On the other hand, sometimes that play between fact and fiction gave the film a thrilling energy, such as the suggestion that Kitchener died at sea not because his ship hit a German bomb (as is the historical record), but because his ship was torpedoed by the villain in a sub. That was a cool example of how the film had fun playing with history, so one can blur one’s eyes and imagine that this is all what “actually” happened!
Speaking of the villain, that was probably the biggest missed opportunity in the film. I think they made a mistake keeping his identity secret for most of the movie. The long wait for the reveal made it impossible to live up to the expectations that had been built up for a mind-blowing surprise when it finally came. Instead, it was sort of an “oh-well” revelation that didn’t really make too much plot sense. (How that villain got back and forth between where we’d seen him previously and the site of his evil lair is a mystery to me.) And because he only gets the final few minutes of the film to actually be seen in full villain mode, he doesn’t get enough time to really be threatening or interesting. His heavy Scottish accent, and his histrionic behavior, plays more silly than threatening. So that was a bit of a let-down.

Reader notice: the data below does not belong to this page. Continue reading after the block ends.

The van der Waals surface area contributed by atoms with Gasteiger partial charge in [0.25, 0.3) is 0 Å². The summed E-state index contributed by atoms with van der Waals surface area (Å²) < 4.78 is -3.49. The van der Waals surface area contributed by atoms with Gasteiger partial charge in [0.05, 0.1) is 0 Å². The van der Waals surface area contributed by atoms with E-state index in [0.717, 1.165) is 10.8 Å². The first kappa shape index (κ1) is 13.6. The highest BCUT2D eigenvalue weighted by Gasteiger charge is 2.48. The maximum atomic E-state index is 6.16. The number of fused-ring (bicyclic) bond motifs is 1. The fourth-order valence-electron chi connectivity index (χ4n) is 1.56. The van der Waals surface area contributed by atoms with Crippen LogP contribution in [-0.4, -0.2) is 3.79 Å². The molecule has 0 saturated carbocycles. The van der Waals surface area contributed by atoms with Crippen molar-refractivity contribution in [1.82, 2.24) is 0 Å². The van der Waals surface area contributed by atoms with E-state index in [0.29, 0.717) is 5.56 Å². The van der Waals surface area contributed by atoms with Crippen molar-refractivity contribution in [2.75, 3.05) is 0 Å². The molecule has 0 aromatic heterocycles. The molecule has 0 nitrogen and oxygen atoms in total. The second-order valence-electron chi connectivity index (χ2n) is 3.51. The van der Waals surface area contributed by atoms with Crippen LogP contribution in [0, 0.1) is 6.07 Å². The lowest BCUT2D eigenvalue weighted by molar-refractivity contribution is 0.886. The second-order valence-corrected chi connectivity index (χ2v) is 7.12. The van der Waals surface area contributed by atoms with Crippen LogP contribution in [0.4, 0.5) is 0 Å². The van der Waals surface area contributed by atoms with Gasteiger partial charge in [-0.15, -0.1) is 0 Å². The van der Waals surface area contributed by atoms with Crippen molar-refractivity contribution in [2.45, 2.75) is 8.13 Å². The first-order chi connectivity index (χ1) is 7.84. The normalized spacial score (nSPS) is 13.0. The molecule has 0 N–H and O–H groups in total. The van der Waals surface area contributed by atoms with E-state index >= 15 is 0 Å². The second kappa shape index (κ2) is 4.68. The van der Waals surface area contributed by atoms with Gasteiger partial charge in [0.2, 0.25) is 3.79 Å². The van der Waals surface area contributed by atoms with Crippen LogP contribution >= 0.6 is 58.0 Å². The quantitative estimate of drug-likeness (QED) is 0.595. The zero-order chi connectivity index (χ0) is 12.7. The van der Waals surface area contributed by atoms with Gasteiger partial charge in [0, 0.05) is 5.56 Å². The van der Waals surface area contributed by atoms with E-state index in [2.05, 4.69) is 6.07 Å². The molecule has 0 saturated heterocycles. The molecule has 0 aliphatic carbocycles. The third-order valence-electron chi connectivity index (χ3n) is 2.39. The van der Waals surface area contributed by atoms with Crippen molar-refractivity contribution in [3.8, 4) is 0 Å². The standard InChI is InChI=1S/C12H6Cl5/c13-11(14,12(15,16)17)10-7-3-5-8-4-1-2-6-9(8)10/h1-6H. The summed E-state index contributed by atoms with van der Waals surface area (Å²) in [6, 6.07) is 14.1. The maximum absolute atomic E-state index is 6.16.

As I noted above, I can’t believe they actually have made THREE Kingsman films! To my surprise, I find that I’d be game for more. I’d love see either return to the present-day Kingsman team or a sequel to this prequel, telling more stories with this ensemble, set in the years between WWI and WWII. Will this improbable franchise come back for more…? It seems unlikely, but I’m on board if they do.